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Extremely toxic including its bark, leaves and seeds. If consumed it can be fatal. A dog can consume a potentially lethal dose while playing with branches or sticks. 

Dizziness, muscular tremors, laboured breathing, seizures, heart failure, sudden death. 



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All parts are toxic.

Vomiting, diarrhoea, drooling, weakness, paralysis of the muscles, depression of the nervous system and potentially death.                                                           



Although the entire plant is toxic to dogs, the bulb contains the highest level of toxin.

Vomiting, diarrhoea, abdominal pain, convulsions and a potentially fatal drop in blood pressure.



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Leaves, seeds, flowers.

Cardiac arrhythmias, vomiting, diarrhoea, weakenss, heart failure and death.



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The leaves of any popular ivy plants, including English ivy and Devil's ivy have moderate toxicity to pets. The leaves are more toxic than the berries.

Mouth and stomach irritation, excessive drooling, foaming at the mouth, swelling of the mouth, tongue and lips, vomiting, diarrhoea.


Morning Glory 

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If large amounts are ingested, particularly the seeds, the plant can be very toxic.

Incoordination, diarrhoea, anemia, liver failure.                                             



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Leaves, roots or berries. This plant contains toxic alkloids, including atropine which causes severe toxicity in dogs.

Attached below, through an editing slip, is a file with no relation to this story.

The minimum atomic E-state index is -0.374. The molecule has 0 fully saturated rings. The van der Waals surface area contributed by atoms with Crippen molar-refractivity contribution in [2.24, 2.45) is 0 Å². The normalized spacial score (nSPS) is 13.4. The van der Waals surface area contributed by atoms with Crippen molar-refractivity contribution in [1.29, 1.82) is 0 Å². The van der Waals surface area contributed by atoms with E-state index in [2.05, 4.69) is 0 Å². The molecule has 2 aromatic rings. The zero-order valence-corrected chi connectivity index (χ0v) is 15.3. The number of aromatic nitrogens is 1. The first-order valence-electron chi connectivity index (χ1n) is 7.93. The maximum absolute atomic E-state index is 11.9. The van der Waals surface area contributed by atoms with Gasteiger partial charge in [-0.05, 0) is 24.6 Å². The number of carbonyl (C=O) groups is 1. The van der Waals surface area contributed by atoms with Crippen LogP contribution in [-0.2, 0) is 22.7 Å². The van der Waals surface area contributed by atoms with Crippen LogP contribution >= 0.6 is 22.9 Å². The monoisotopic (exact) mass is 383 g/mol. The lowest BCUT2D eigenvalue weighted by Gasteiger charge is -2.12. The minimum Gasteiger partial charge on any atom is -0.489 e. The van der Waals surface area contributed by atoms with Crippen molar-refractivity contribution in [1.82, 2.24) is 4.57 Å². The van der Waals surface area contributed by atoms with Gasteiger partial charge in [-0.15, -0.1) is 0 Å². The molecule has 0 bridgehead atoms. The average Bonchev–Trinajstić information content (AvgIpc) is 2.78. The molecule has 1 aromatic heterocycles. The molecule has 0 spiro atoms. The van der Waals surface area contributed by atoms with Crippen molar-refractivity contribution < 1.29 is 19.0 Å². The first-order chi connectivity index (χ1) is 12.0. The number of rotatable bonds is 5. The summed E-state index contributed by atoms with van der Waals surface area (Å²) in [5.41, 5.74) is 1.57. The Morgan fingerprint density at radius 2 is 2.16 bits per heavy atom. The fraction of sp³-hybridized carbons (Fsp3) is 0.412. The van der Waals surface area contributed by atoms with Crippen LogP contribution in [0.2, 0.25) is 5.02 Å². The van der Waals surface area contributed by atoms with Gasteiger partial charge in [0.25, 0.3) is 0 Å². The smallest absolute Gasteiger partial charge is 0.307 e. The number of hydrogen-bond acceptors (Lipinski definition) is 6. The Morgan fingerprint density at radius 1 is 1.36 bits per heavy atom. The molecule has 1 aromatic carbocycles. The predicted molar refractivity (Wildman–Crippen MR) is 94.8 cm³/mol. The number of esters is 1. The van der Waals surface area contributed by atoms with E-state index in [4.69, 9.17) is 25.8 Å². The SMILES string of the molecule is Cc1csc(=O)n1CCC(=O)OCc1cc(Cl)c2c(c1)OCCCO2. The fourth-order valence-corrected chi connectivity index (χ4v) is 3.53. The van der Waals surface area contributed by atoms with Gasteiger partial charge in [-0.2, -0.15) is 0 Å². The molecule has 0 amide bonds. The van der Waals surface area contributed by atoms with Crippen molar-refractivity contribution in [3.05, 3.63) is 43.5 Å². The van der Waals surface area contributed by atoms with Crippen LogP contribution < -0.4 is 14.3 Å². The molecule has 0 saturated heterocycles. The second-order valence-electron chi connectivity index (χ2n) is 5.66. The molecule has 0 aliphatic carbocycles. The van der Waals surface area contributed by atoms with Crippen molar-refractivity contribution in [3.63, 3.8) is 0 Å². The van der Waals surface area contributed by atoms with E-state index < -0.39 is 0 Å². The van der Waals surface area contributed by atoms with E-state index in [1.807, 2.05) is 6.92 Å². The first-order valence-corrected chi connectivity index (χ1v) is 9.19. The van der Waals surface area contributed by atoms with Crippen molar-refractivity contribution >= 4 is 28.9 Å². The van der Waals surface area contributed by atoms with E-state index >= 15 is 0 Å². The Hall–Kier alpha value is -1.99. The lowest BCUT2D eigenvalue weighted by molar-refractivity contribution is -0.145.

Excessive drooling, loss of appetite,  inflammation of the stomach and intestine, vomiting,  diarrhoea,  drowsiness, confusion,  tremors,  difficulty breathing,  slow heart rate, progressive paralysis, death .



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Acorns and foliage.

Vomiting, diarrhoea and sometimes kidney faliure.                                                                 



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The entire plant is toxic.

Vomiting, drooling, diarrhoea, nausea, weakness, loss of coordination and depression of the central nervous system. Severe poisoning could ultimately lead to coma and death from cardiovascular collapse.



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Seeds, pods.

Severe vomiting and diarrhoea, abdominal pain, collapse.                                            



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Lilies (such as Peace lily, Calla lily, Easter lily, Tiger lily,  Asiatic Lily, Amaryllis) are highly toxic and potentially fatal to cats. Some types are also very toxic to dogs. The entire plant is toxic.

Vomiting, diarrhoea, lack of appetite, stomach pain, depression, difficulty swallowing, kidney damage, kidney failure, multiple organ failure.



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Considered a weed in Australia, all parts of the plant are extremely toxic.  

Depression, vomiting, diarrhoea, weakness, loss of appetite, shock, abdominal swelling, paralysis, possible liver failure.